When it comes to the snack department it’s fairly common to serve them on crackers or croutons. Think parfait or cheese or the classic kabana and pickled onion. While this is classic for a reason it tends to render the vessel as just that.
Or step into nature, where leaves with structure such as witlof and radicchio can nestle punchy ingredients and still bring great texture and crunch. By far my favourite, and a leaf with great tradition, is the betel leaf. Betel leaves come from a vine-like shrub that grows prolifically in subtropical regions. Betel has a great pepperiness and fragrance as well as bringing several medicinal benefits. They have long been used in South-East Asia and India for both cuisine and health. The leaves are not only great as a vessel, they also work really well shredded through salads where they provide great structure.
The key with using all of these leaves is to look at the balance of the bite as a whole and integrate the flavour. Just as the bitter leaves such as radicchio work well with richer meats and fatty snacks, the betel leaf thrives on grilled, smoky items and sweet and sour profiles.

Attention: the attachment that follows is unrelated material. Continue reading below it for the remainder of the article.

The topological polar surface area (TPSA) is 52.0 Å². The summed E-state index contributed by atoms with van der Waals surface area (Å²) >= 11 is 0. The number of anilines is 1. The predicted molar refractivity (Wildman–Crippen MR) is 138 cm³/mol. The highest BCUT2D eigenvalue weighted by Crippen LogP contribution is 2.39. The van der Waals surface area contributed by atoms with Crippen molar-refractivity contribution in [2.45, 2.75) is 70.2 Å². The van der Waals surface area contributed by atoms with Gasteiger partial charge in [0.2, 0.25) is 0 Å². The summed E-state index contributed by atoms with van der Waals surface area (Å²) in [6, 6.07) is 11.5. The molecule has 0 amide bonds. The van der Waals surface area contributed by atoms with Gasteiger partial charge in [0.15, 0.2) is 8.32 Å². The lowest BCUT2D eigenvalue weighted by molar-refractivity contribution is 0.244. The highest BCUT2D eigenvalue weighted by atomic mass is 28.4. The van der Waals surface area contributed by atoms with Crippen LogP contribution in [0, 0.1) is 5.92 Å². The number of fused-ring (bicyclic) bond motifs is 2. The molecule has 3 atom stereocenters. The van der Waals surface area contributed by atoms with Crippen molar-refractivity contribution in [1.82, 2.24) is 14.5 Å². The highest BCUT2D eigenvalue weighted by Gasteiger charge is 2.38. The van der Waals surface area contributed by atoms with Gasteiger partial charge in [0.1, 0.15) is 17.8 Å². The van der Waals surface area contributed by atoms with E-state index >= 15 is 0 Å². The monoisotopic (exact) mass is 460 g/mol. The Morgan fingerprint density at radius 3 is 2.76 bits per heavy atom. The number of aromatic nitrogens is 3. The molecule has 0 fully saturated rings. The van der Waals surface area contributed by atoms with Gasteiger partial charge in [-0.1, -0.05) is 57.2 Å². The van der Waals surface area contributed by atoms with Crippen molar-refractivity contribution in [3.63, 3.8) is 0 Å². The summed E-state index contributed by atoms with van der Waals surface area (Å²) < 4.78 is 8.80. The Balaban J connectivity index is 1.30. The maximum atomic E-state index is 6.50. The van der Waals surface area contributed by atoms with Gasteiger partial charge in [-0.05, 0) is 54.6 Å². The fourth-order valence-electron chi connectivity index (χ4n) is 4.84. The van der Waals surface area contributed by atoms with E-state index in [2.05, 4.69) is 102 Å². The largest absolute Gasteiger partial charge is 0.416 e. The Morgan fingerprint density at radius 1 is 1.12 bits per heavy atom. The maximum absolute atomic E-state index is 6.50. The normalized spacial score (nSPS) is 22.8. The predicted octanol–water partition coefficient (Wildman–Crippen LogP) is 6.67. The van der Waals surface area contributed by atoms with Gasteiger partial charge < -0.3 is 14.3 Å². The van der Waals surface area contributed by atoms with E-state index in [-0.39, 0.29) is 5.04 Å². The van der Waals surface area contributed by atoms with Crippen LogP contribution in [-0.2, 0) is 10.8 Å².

I have experienced betel leaves most frequently in Thai cuisine. Designed as a single pungent mouthful, they offer such an energetic beginning to a meal. Lightly drying the tomatoes in this recipe helps lower the liquid ratio and heighten the acid and sweetness, which is key to holding the loosely bound dressing. Pungency is also key, so feel free to build in more chilli or texture to the betel leaf.